How To Tell The Difference Between Lemons And Turds: Part 2

We recently started exploring the difference between lemons and turds.  Lemons can be turned into lemonade, but turds are what they are.  There’s no way to sugar coat them, but they’re part of life.  So, what do we do?

I’ll get to that in a moment, but first, let’s be really open about those things we can’t change.  And let’s stop calling those life events turds.  You get the metaphor by now, and I don’t want that label being applied to people who present challenges to you and me.  They’re not turds, even when they act like one.  It’s the situation that is the problem.

What kind of stuff am I talking about?  Illness, injury, addiction, relationship issues, abuse, neglect, death, the loss of a job/income, natural disasters, accidents, etc., are part of the list.

Many of you read through the above paragraph without much emotion.  But others read the word “illness” and felt the pain of having a loved one change so much that you barely recognize them, and they don’t recognize you.  You’ve felt the absolute exhaustion from caring for someone who will never get well but needs constant monitoring—the child or parent who is no longer safe without 24-hour supervision, but who you feel like you are abandoning if you place them where they really need to be.  Perhaps you watched someone go through cancer treatment…win or lose that battle, either way, it’s a tough road during the treatment.  Or maybe you’ve been so sick that the only thing that kept you going was the thought of leaving your kids without a mommy or daddy.

Others have watched children, parents, siblings or even themselves turn to alcohol and drugs.  You read about it and watch stuff on TV, but it’s a whole different world when it’s your chest the barrel of a gun sits against.  You want to believe the person on the other end wouldn’t hurt you because they look like your family member, but you don’t really know the drug-raged person they are now.

I could keep going…the violation, anger, and shame of being molested; the sudden and permanent absence of someone you thought would be there forever; the marriage your spouse no longer wants; your home, pictures, and clothes that were turned to ashes or splinters and rags; the child who died at birth; the approval your parent never gave…things seem a lot more personal when there’s a little more detail or the situations aren’t just words on a screen, don’t they?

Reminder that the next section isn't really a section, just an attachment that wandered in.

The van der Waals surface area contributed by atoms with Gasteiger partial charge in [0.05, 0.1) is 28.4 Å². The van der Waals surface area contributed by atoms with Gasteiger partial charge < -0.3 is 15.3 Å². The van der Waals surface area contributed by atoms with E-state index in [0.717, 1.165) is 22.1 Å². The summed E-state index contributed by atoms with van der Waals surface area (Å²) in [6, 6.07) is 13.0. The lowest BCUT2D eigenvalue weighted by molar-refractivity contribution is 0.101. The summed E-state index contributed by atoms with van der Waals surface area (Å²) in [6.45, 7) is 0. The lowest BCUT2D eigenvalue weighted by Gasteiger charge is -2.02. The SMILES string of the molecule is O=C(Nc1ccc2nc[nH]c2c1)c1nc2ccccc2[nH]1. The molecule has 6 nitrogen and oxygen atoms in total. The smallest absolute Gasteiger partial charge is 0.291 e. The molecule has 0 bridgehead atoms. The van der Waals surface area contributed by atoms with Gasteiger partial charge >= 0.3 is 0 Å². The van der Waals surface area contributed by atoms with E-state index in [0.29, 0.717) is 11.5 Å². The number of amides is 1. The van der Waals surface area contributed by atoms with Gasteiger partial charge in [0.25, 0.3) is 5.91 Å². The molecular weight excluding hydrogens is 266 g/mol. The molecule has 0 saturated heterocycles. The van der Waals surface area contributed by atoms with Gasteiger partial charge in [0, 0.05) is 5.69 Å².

This is a pretty intense post, but the reality is that all of us will face pain along with life events we can’t control.  And for most of us, we didn’t see at least one of those situations coming.  We feel totally lost that we can’t make it better or can’t get someone else to make the choices that would make things better.  And it might even come to a point where it feels like every single choice (when it comes to the situation you are dealing with) is wrong and will hurt.

What’s the right answer?  I really wish I could give you a neat little list of solutions.  I wish it for me as much as for you.  Remember when I said that you could tell a lemon from a turd because the lemon could directly be impacted by your actions while the turd couldn’t?  Those things in life you can’t impact are things you can’t impact.  There is no right answer and there is no action you can take to change those things.  That’s kind of crappy all by itself, isn’t it?

Fortunately, your and my lives are layered and filled with all sorts of experiences.  So while we can’t change some things, we can learn to cope and to find the resources and skills to get through the tough times.  And even better than that, we can stack the odds in our favor so we can have a happy and rewarding life that allows us to thrive despite the challenges and troubles we face.

Next week I’ll share something very powerful and positive with you as we wrap up this mini-series of articles.  It’ll be a suggestion you can put to work immediately, and I think you might be surprised by how helpful it is.

Until then, here’s wishing you much health and happiness.

🙂
Kathryn

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